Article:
Somehow we missed that particular issue of Caretas, the respected Peruvian newsweekly, the one in which it reported that Peruvian congresswoman Cecilia Tait was pregnant with a child conceived with the cooperation of Miami Herald reporter Tyler Bridges. But there it was in Joan Fleischman's "Talk of Our Town" column, in the very paper that employs Bridges. "He looks like Richard Gere but with green eyes," Tait told Caretas. Seriously? Tyler Bridges? The same Tyler Bridges who, in a Herald opinion piece, pondered the eerie similarities between his life and that of the late John F. Kennedy, Jr.? (Sample: "John John went to Brown. I went to Stanford.") More recently Bridges shared with readers his experiences preparing for and running a marathon. Surely he won't keep us waiting too long for the details of his long-distance political liaison. We'll be patient -- and maybe nervous.

The trick of a successful comedy is to walk the fine line between life and art, which the local acting troupe Mad Cat did so humorously in their third production, Here in My Car. It cleverly combined a bit of Melrose Place with a healthy dose of The Real World and plunked it down in Miami. This original piece, penned by Ivonne Azurdia and Paul Tei, was a series of vignettes that connected the loves and lives of eleven Miamians. All the action took place in an early-Eighties model Honda, an artifice that gave the piece cohesiveness and a dramatic starting and finishing point. The two writers, approximately ten years apart in age, brought an interesting blend of decades to the writing: references to Paul McCartney and Wings and Less Than Zero spliced with talk of Green Day and Blink-182. What kept Here in My Car from being a narcissistic, "Hey! A Play About Me and My Friends!" production was Tei's excellent direction and the Mad Cats themselves, one of the most spontaneous and adventurous group of actors Miami has to offer.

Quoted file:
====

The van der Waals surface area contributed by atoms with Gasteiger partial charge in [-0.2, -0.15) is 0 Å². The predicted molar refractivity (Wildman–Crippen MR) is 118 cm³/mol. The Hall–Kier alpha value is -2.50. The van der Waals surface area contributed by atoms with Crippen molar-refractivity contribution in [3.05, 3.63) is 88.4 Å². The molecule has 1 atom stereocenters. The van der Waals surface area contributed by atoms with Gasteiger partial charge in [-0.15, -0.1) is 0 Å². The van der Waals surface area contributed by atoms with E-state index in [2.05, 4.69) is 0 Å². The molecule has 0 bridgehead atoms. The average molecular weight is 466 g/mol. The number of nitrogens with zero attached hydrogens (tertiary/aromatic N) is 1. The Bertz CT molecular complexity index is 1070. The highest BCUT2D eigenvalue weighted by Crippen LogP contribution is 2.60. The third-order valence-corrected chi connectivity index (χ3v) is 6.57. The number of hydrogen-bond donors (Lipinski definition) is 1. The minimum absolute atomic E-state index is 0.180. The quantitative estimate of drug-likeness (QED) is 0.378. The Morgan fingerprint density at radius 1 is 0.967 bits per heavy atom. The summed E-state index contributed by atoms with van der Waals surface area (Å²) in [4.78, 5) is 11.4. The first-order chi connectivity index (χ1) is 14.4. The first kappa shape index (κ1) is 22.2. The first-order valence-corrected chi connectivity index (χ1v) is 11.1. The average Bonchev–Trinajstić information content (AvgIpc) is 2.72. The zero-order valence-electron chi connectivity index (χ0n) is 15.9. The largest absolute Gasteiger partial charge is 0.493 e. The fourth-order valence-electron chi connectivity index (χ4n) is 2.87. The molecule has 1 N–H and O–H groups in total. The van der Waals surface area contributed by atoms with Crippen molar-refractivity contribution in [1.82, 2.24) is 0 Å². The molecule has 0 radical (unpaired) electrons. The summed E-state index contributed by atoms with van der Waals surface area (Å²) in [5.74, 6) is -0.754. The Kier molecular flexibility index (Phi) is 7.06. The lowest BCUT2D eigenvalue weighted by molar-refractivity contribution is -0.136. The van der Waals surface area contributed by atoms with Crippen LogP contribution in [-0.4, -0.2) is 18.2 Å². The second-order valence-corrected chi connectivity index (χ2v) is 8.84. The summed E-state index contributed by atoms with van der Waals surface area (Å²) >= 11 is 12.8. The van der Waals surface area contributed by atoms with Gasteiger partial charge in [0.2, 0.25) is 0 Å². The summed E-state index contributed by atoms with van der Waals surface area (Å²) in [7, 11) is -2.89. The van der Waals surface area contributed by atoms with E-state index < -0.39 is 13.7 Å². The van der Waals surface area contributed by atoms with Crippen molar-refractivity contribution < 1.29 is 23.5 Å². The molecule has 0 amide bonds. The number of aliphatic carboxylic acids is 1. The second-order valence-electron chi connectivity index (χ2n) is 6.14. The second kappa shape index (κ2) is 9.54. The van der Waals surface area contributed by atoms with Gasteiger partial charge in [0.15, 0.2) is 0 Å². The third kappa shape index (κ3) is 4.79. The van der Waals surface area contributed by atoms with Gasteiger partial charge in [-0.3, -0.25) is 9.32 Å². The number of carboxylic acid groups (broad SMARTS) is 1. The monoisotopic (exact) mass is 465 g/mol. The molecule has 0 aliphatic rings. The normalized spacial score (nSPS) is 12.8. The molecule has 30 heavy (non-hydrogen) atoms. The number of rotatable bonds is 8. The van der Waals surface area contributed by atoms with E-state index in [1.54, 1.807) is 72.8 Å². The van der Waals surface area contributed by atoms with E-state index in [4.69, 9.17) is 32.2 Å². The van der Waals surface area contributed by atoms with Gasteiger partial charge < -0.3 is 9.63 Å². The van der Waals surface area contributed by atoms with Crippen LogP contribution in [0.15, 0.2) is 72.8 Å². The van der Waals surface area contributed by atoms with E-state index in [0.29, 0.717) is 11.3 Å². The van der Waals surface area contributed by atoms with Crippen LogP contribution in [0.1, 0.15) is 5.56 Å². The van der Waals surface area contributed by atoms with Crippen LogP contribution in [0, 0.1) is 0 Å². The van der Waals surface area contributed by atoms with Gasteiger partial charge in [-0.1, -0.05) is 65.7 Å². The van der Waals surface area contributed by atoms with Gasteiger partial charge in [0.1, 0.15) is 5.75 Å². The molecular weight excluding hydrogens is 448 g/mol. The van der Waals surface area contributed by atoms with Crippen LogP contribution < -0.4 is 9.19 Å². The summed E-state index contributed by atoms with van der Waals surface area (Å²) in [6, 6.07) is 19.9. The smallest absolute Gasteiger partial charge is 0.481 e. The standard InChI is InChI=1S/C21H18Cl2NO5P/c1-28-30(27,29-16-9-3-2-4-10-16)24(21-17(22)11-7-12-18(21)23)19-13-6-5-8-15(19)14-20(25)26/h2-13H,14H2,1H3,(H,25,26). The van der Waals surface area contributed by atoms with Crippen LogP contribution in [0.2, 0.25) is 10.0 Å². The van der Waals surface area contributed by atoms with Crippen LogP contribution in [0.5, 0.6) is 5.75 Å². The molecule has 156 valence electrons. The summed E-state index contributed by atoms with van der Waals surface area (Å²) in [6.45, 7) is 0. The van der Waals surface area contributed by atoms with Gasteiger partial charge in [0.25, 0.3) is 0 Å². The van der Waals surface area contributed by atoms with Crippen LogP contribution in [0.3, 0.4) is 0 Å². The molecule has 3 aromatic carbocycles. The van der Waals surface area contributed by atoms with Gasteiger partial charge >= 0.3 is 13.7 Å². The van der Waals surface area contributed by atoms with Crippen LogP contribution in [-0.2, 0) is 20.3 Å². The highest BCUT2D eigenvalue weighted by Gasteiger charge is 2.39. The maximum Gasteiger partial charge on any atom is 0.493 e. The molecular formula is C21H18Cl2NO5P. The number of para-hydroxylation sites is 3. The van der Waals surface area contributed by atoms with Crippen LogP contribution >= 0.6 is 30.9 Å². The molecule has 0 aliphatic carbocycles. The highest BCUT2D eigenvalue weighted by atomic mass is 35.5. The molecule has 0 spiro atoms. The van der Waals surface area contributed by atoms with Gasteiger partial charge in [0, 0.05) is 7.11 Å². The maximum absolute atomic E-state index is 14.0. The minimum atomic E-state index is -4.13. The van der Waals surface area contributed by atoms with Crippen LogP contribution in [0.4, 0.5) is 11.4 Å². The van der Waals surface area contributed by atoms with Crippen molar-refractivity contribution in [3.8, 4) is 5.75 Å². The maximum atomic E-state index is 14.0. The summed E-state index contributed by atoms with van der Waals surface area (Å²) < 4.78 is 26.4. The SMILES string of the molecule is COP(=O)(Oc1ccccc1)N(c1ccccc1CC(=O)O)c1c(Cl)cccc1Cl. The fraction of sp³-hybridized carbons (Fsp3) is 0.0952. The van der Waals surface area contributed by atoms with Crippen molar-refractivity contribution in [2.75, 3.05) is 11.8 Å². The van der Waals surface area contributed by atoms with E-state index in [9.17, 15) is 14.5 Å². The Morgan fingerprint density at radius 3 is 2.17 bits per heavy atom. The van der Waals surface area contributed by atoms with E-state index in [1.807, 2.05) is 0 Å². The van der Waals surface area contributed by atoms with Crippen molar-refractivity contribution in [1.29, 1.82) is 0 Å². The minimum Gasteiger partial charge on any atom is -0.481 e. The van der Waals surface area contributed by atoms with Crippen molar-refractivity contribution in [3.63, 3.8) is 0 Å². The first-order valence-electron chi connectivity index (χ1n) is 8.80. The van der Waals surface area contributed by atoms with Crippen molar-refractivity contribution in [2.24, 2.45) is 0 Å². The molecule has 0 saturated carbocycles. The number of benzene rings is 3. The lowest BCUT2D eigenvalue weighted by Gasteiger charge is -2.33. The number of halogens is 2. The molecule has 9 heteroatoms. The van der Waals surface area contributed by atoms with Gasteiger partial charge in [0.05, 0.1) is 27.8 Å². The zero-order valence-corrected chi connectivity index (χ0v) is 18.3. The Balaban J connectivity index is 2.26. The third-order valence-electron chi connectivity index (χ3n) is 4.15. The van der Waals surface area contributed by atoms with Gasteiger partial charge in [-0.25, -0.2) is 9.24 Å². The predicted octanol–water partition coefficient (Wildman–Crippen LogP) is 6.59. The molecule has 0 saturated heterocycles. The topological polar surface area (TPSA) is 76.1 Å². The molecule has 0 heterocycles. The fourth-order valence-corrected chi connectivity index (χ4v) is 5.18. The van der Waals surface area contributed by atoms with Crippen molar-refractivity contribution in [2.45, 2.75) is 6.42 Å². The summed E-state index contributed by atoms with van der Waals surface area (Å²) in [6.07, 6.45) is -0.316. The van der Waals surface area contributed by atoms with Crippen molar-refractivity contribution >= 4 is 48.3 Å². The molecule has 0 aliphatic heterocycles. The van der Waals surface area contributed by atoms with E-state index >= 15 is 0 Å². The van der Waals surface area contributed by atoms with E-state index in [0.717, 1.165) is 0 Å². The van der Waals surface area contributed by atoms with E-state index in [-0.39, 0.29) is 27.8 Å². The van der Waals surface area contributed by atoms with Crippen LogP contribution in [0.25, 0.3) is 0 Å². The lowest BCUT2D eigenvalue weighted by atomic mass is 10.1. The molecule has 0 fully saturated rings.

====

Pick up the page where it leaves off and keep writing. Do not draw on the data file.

You don't have to live in South Beach to be painfully aware of the fact that finding a place to park your car qualifies as cruel and unusual punishment. Keep this garage in mind next time you're about to lose your mind in the quest for parking. Owned by the City of Miami Beach, the Seventeenth Street garage could not be more conveniently located. It's an easy walk to the Jackie Gleason Theater, the convention center, Lincoln Road, and only five short blocks from the beach. It's open 24 hours a day and has space for a whopping 1460 vehicles. The dollar-per-hour rate (maximum eight hours) is quite reasonable. On special-event days it's a flat rate of five dollars. According to city officials, the garage opened 25 years ago, but a thorough renovation in 1996 expanded the facility and spruced it up considerably. You can almost always count on finding a space there, shielded from the blazing sun and close to where you want to go.